Monday, October 23, 2006

Accounting For The Costs of Ageing

by Edward Hugh

This article which appears in todays FT seems to me to raise issues which are extremely important, indeed it gets to the heart of the matter:

A radical new approach to government accounting that would require the US administration to account for the cost of future social security payments year by year as people build up entitlements will be proposed on Monday.

The proposal by the federal accounting standards advisory board (FASAB) – which would also require the government to account for benefits accrued under Medicare and other social insurance programmes in the same way – is unprecedented internationally. It would radically change the presentation of US government finances, in effect bringing forward the cost of rapidly increasing social security and Medicare obligations and greatly increasing the reported fiscal deficit.

As the FT notes the proposal is unprecedented internationally, but is exactly what is needed. Assessing sustainability in public finances involves having relatively accurate knowledge of two things: accumulated liabilities, and future rates of economic growth. The 'unprecedented' component in the FASB proposals would go a long way towards improving the situation vis-a-vis the first item, the second one, of course, still needs a lot of thought and work.

The FT has obtained a copy of the FASAB preliminary views paper which will be released on Monday. In it, the independent board majority argues that “for social insurance programmes an expense is incurred and a liability arises when participants substantially meet eligibility requirements during their working lives”.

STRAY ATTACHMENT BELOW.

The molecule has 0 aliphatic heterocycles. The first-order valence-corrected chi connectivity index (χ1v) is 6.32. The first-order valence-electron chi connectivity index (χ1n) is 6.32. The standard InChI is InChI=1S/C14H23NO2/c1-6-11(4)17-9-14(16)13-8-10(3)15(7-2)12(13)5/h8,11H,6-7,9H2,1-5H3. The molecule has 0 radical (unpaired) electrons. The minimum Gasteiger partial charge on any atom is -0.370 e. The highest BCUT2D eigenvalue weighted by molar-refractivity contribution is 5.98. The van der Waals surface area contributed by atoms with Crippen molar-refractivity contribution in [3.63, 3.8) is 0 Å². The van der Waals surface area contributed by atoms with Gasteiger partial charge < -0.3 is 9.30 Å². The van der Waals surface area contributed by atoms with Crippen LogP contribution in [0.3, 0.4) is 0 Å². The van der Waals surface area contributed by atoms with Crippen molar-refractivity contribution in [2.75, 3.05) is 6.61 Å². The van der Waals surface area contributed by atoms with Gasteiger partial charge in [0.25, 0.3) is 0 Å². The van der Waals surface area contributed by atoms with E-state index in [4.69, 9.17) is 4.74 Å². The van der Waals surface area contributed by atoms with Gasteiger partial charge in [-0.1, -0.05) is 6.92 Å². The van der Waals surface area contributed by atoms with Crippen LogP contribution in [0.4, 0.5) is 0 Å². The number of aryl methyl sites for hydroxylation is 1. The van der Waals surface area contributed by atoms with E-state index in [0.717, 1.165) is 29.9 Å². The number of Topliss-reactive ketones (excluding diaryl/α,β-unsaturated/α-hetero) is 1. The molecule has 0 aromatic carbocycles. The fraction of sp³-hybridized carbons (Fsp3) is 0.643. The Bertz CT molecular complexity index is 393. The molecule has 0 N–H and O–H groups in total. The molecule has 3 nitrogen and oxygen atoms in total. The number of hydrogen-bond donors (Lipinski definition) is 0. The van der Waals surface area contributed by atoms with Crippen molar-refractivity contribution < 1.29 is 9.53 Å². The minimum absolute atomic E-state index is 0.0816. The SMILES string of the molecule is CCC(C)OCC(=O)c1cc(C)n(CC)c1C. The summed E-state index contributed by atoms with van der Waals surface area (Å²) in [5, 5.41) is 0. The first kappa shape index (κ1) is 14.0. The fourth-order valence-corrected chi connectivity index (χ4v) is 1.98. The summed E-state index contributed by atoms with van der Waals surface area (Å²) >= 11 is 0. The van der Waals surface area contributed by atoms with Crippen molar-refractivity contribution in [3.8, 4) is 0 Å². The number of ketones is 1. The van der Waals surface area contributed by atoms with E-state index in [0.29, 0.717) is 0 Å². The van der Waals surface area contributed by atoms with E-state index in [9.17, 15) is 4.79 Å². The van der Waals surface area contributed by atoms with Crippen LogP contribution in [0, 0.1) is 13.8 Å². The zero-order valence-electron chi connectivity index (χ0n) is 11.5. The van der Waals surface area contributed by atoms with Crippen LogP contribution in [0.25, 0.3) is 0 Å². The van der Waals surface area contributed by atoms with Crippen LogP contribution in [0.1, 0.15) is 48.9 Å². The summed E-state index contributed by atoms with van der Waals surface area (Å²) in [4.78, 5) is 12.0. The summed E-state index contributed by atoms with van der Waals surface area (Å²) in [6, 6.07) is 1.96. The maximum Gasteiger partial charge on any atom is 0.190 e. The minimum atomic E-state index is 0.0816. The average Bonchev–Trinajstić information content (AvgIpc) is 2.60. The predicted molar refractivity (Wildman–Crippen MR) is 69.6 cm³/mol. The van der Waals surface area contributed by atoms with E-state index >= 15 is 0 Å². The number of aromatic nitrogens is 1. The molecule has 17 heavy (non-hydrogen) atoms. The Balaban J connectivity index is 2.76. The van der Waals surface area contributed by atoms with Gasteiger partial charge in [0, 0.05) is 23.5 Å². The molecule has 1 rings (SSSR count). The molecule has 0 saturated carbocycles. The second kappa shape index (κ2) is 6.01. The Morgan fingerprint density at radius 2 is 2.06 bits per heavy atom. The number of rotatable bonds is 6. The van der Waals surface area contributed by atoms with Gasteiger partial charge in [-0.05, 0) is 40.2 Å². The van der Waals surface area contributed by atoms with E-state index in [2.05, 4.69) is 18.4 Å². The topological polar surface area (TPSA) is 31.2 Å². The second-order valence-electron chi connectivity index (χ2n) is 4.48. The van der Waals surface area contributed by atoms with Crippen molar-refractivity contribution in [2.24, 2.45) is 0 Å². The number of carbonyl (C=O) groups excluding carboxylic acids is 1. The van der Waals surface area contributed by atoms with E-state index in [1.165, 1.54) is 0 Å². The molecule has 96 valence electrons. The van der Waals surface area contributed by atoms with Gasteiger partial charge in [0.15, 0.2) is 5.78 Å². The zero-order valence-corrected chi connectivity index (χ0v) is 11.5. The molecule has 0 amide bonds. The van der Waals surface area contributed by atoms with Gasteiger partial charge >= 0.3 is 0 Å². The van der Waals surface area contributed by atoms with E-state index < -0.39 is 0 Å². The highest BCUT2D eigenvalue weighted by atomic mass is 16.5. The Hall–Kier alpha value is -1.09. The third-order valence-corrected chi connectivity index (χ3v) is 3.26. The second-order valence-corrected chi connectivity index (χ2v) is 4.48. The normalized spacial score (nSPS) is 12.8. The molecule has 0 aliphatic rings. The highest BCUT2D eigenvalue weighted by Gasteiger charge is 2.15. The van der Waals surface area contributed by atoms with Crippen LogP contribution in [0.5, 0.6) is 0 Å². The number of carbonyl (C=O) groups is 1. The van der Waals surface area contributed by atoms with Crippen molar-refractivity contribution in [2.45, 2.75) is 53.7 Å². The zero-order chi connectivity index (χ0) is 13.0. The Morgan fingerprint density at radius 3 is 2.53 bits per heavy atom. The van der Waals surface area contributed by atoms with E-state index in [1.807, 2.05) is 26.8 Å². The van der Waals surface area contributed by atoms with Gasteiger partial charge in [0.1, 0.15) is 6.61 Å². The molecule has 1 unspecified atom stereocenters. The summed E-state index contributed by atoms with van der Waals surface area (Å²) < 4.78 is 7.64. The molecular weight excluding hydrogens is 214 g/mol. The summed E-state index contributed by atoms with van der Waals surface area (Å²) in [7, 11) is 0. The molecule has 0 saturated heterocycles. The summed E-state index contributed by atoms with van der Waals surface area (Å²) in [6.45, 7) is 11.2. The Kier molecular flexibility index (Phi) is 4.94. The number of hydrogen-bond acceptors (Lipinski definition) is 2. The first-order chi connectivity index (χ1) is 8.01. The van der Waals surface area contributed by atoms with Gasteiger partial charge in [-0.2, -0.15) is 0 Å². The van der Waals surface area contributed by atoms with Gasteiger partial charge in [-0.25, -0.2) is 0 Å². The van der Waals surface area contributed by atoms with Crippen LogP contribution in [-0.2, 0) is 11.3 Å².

By contrast, the government representatives argue that the liability arises only when the benefit amount is “due and payable” as under current accounting rules.

The majority independent directors want the government to start providing for the future cost of social security and other benefits when workers become fully insured after 10 years in covered employment.

They say the current arrangement is “flawed” because it “fails . . . to recognise the accruing cost of social insurance programmes in each reporting period”.

Adopting the proposed new rule would bring the government more into line with the private sector, an approach that has considerable support within a section of the Republican party and may in this instance be of interest to Democrats too.

However, it would break with international public accounting practice, which essentially treats social insurance offered by sovereign governments as a political commitment to pay future benefits rather than a financial liability.

The Organisation for Economic Co-operation and Development has written to the FASAB saying it is “very concerned” about the proposed rule change.

The letter, signed by Barry Anderson, head of the OECD’s budgeting and public expenditures division, says that “classifying these transactions the same as private sector liabilities is wrong” and could confuse the public.

1 comment:

joeimp said...

Barry Anderson is probably a socialist with an agenda if he is with the OECD. Of course he would want to hide the true costs of social programs.